If you’re struggling with reducing your possessions and still have too much to fit into your RV, can I suggest reading Marie’s book? I will admit that some of her recommendations will come off as a little airy fairy or cuckoo, but just keep in mind that it’s about changing your relationship with your things.

It’s about being able to let go of items with contentment and satisfaction. Not being forced to by the constrains of your RV, but because you’ve finished with them; you no longer need them because they no longer bring you joy.

When you’re down to only the items that you truly want to take with you, THEN you can knock yourself out with finding the best and most efficient ways of storing those items.

3. Pack It All In The RV

Compared the emotional turmoil of getting rid of years of your stuff, this one is easy, fun even.

You now get to find the right place for all your stuff. There are dozens and dozens of posts with nifty ideas on how to organize your stuff and make the most of your available storage space. (Ahem… I’ve written some of them!).

Here are some to get you started:

Organize your RV kitchen cabinets and drawers


And of course there are millions more, this is not the problem area. The problem area is letting go, and you’ve already done that. (Go you! :-))

If you find, like us, that it still doesn’t fit into the available space, then take some more time to purge some more.

It’s a Process

In Marie Kondo’s book, she advocates have a big huge clean-out quickly and doing a whole section in one go. I can see her reasoning for it (ensuring that the task doesn’t become too overwhelming and drag on for days… or months).

But for me, learning to let go of stuff has been a process.

Well before we embarked on this journey around Australia I had slowly been getting rid of stuff. Moving house (and country!) certainly helps, but I realise that my main motivation for constantly getting rid of stuff was that I have always wanted to be a traveler. And traveling light is the only way I want to go.

I’ve had trips where my bag was just a little bit too heavy and was a pain to lug around. I’ve been on crowded trains and felt stressed at needing to watch my bags like a hawk, while being embarrassed at how much room they took up.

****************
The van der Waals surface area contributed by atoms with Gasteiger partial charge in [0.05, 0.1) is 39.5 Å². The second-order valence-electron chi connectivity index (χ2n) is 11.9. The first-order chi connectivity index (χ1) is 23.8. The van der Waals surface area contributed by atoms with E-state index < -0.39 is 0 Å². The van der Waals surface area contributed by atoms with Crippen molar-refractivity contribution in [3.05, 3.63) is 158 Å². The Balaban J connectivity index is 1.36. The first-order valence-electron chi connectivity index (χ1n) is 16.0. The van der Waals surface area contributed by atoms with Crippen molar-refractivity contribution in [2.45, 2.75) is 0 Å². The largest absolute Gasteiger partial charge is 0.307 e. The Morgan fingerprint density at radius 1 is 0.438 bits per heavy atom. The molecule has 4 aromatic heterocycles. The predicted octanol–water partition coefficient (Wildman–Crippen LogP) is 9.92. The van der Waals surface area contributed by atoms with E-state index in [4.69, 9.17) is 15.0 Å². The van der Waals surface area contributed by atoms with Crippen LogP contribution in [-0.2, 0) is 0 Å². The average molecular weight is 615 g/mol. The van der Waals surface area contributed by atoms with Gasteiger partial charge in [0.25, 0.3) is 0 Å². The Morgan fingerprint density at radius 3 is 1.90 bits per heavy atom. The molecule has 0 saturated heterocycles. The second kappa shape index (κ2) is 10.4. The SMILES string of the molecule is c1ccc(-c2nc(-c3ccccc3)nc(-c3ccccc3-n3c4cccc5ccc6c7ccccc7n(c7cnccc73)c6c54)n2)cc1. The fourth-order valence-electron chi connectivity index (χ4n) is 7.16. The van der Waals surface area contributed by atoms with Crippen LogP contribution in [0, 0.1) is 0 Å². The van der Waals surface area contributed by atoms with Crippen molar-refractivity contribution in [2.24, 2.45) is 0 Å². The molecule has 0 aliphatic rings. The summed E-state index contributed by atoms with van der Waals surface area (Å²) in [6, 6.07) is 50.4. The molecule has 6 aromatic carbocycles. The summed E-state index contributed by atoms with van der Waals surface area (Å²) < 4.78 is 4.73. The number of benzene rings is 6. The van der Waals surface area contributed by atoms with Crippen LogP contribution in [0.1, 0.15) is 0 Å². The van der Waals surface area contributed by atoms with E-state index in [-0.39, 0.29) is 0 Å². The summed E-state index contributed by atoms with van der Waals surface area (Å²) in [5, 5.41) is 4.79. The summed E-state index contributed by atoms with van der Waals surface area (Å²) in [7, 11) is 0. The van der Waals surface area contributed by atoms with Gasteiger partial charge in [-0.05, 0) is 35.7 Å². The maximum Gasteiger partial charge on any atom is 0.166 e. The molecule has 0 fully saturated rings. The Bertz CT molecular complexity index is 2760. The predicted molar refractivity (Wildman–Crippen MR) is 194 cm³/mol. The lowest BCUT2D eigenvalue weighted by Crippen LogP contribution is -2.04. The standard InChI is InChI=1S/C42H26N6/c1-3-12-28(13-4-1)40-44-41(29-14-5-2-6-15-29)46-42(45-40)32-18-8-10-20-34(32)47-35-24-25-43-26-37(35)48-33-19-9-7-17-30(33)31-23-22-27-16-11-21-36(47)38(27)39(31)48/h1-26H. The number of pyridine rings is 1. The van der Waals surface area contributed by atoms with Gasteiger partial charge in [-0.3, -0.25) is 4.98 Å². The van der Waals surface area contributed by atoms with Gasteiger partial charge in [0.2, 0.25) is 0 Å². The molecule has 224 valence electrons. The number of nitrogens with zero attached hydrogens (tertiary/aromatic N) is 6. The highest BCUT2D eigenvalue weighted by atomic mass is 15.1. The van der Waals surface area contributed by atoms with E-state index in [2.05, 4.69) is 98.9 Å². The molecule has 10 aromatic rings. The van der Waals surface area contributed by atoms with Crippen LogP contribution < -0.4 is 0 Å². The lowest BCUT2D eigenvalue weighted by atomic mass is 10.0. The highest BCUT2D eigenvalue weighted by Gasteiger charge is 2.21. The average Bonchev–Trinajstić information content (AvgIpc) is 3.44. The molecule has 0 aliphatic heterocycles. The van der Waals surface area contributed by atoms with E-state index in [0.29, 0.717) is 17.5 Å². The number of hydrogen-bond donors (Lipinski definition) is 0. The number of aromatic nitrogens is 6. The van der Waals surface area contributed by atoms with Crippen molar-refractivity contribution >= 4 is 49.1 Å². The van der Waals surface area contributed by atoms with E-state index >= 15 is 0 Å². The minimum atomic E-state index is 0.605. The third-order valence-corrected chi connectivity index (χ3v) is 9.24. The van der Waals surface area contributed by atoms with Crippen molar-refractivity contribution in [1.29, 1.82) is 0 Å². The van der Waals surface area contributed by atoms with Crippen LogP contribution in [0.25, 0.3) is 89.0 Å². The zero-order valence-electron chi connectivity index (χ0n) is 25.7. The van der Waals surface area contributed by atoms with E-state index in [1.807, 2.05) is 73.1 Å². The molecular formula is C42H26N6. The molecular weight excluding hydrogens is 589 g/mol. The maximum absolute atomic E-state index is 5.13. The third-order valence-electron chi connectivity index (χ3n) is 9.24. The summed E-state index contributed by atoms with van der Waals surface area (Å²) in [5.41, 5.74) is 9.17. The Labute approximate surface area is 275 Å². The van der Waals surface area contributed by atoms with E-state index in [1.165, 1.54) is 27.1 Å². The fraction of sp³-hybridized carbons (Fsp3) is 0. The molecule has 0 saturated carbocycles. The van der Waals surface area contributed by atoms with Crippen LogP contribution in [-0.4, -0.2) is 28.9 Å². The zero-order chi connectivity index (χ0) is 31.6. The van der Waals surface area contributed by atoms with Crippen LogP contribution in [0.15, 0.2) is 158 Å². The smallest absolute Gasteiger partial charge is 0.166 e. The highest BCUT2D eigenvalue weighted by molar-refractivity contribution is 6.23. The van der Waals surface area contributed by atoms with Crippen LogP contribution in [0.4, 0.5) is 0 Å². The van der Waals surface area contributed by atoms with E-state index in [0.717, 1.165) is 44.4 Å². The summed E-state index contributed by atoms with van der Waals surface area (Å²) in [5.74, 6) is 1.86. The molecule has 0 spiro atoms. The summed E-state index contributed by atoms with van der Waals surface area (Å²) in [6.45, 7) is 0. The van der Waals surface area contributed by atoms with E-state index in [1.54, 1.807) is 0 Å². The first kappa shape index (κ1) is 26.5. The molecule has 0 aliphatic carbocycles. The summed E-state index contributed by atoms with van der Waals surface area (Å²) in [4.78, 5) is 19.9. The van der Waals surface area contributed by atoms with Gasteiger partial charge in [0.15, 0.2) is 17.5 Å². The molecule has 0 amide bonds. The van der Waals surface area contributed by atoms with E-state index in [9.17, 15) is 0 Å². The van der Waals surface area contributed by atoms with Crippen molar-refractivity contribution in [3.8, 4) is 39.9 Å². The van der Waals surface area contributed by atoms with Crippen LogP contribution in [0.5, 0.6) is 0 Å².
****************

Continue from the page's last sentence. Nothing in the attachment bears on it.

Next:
And I’ve also had an airline lose my bag at the beginning of a three month backpacking trip around the Middle East. And I’ve never been so grateful for the spare set of underwear and a warm jacket that I had packed in my hand luggage. And I did fine without all the other stuff.

I suppose what I’m saying in all this is, if you’re struggling with fitting your stuff into your RV, you need to get rid of stuff, not find a better way of storing it.

There’s two main reasons for this. Number one is safety. You can’t be overloading your RV, it’s just not safe.

And two, when you experience freedom from your stuff you’ll have more capacity to enjoy the other things in your life so much more.

Have you struggled to let go of stuff? What was your process for doing so?


A side note about Minimalism

I have enjoyed reading about and watching documentaries about minimalism, seeing the process of people discarding ‘stuff’ and instead finding joy in the relationships and experiences of their life.

But seeing their stark rooms with few possessions, always made me feel uncomfortable as they looked so sparse and unwelcoming, and definitely not cozy.

It was reading ‘The Life-Changing Magic of Tidying Up’ that made me realise why it made me feel uncomfortable. It’s because it didn’t spark joy for me. Deciding what I keep in my RV (or house) is based on what makes me feel good.

Those people probably loved their sparse rooms with white walls, it probably makes them feel calm and peaceful. We’re all different and therefore we all have different things that make us happy, or that we love.

And that’s the whole point, keep the things that spark joy in you, and let all the rest go.
Two ceramic containers on a black background - with the caption: The enemy of all good RV Storage Solutions.